To promote the announcement of his first U.S. based match, WBA (Super), IBF, WBO, and IBO heavyweight champion Anthony Joshua was in the United States doing publicity for his June 1 fight against Jarrell Miller at Madison Square Garden.

The Athletic’s Richard Deitsch reported that Joshua was supposed to do multiple interviews with ESPN on Thursday but all the interviews were canceled the night before for an unknown reason. Deitsch noted that Joshua “was scheduled to appear on multiple ESPN platforms Thursday including an on-set appearance on First Take.” And then both sides had confirmed the day before that Joshua would conduct multiple interviews out of ESPN’s NYC studios due to higher demand for Joshua. It’s strange timing for a bunch of interviews to be canceled on such short notice and it depends on who you ask to figure out why it happened.

Deitsch reported that reps for the boxers believed that the interviews were pulled by executives at the top because they didn’t want to promote a fight on DAZN, which is run by former ESPN president John Skipper. ESPN’s side of the story was that they told Deitsch they decided they wanted to hold off on interviewing Joshua until it got closer to the fight.

Reps for the boxers believe that people on the higher levels of ESPN pulled these interviews once they learned about it and didn’t want to promote a fight on a network run by John Skipper.

There’s logic behind having this thought. ESPN used to keep their on-air personalities from appearing on Dan Patrick’s post-ESPN show (which has since been resolved) and ESPN has a reputation for primarily covering the sports and leagues they have the rights to. It’s why you don’t see much about NHL or NASCAR or Big East basketball. If ESPN can avoid talking about a sport or event they don’t have the rights to, it’s likely they won’t talk about it that much. And in boxing, it might be realistic to believe that ESPN would rather talk about Top Rank than Joshua-Miller, even if it is for the heavyweight championship.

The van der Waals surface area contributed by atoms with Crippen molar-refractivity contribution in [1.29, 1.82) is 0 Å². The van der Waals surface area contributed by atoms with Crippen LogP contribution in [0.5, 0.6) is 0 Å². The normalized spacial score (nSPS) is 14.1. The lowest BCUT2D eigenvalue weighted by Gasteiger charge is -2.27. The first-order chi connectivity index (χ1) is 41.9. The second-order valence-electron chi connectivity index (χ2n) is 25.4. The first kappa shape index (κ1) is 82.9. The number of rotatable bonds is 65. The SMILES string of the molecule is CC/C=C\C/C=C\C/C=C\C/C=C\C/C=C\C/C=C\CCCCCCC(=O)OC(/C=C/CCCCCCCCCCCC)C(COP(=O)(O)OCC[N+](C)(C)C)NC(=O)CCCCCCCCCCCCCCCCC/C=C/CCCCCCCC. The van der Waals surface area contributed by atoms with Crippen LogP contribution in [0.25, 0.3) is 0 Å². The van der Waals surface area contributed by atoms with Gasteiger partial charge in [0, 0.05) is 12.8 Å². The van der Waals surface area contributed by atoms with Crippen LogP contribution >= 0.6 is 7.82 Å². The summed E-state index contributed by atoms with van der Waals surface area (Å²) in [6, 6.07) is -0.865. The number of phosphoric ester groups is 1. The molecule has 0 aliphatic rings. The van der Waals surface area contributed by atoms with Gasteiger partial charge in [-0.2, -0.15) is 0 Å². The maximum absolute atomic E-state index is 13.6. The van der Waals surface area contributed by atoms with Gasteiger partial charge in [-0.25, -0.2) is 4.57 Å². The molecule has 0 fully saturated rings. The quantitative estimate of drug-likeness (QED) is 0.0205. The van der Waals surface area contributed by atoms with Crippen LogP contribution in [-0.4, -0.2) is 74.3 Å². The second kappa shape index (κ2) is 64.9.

Having said that, if this is somehow true, it shows that something is going on within ESPN. DAZN’s explanation of what they felt ESPN did seems like a situation where the left hand doesn’t know what the right hand is doing. ESPN’s top brass seemingly wasn’t aware that Anthony Joshua was going to be on the air and ESPN producers on multiple ESPN TV and radio shows were seemingly never clued in on not involving covering an event John Skipper has a hand in. And that it got to the point that they canceled the heavyweight champion and arguably one of the big names in boxing the night before conducting a bunch of interviews with him.

ESPN explained that they wanted to wait until closer to the June 1 fight. Surely ESPN is big enough that if they wanted to, they could’ve interviewed Joshua both times and have done the Thursday interviews as well as interviews closer to the fight. But if that were to happen, it might put ESPN in a spot where they’re giving too much time covering a fight being broadcast by a competitor, compounded with that competitor being led by the previous president of your network. Anthony Joshua’s first U.S. fight is big news but it’s not as big news as the actual fight and the lead up to that fight.